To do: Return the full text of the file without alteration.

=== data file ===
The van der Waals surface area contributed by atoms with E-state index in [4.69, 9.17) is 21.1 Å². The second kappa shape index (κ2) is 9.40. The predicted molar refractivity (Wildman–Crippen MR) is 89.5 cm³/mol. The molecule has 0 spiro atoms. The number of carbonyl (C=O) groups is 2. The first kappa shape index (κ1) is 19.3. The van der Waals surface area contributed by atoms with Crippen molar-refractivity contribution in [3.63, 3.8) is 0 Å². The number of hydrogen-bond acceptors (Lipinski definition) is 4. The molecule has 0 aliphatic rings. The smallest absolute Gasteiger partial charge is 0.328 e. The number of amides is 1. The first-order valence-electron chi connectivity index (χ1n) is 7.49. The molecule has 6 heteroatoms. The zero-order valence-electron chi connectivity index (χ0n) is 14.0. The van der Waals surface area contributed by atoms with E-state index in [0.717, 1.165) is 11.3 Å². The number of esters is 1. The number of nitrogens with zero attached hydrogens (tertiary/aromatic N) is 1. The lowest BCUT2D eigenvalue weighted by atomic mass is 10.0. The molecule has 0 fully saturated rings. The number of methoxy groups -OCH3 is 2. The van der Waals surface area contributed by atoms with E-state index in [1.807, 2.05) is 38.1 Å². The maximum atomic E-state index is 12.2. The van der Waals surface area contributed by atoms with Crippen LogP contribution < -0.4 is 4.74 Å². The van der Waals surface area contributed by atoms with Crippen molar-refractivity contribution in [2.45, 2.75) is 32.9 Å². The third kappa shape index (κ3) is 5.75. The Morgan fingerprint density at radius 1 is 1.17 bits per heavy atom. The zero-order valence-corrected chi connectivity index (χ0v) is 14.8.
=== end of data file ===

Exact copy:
The van der Waals surface area contributed by atoms with E-state index in [4.69, 9.17) is 21.1 Å². The second kappa shape index (κ2) is 9.40. The predicted molar refractivity (Wildman–Crippen MR) is 89.5 cm³/mol. The molecule has 0 spiro atoms. The number of carbonyl (C=O) groups is 2. The first kappa shape index (κ1) is 19.3. The van der Waals surface area contributed by atoms with Crippen molar-refractivity contribution in [3.63, 3.8) is 0 Å². The number of hydrogen-bond acceptors (Lipinski definition) is 4. The molecule has 0 aliphatic rings. The smallest absolute Gasteiger partial charge is 0.328 e. The number of amides is 1. The first-order valence-electron chi connectivity index (χ1n) is 7.49. The molecule has 6 heteroatoms. The zero-order valence-electron chi connectivity index (χ0n) is 14.0. The van der Waals surface area contributed by atoms with E-state index in [0.717, 1.165) is 11.3 Å². The number of esters is 1. The number of nitrogens with zero attached hydrogens (tertiary/aromatic N) is 1. The lowest BCUT2D eigenvalue weighted by atomic mass is 10.0. The molecule has 0 fully saturated rings. The number of methoxy groups -OCH3 is 2. The van der Waals surface area contributed by atoms with E-state index in [1.807, 2.05) is 38.1 Å². The maximum atomic E-state index is 12.2. The van der Waals surface area contributed by atoms with Crippen LogP contribution < -0.4 is 4.74 Å². The van der Waals surface area contributed by atoms with Crippen molar-refractivity contribution in [2.45, 2.75) is 32.9 Å². The third kappa shape index (κ3) is 5.75. The Morgan fingerprint density at radius 1 is 1.17 bits per heavy atom. The zero-order valence-corrected chi connectivity index (χ0v) is 14.8.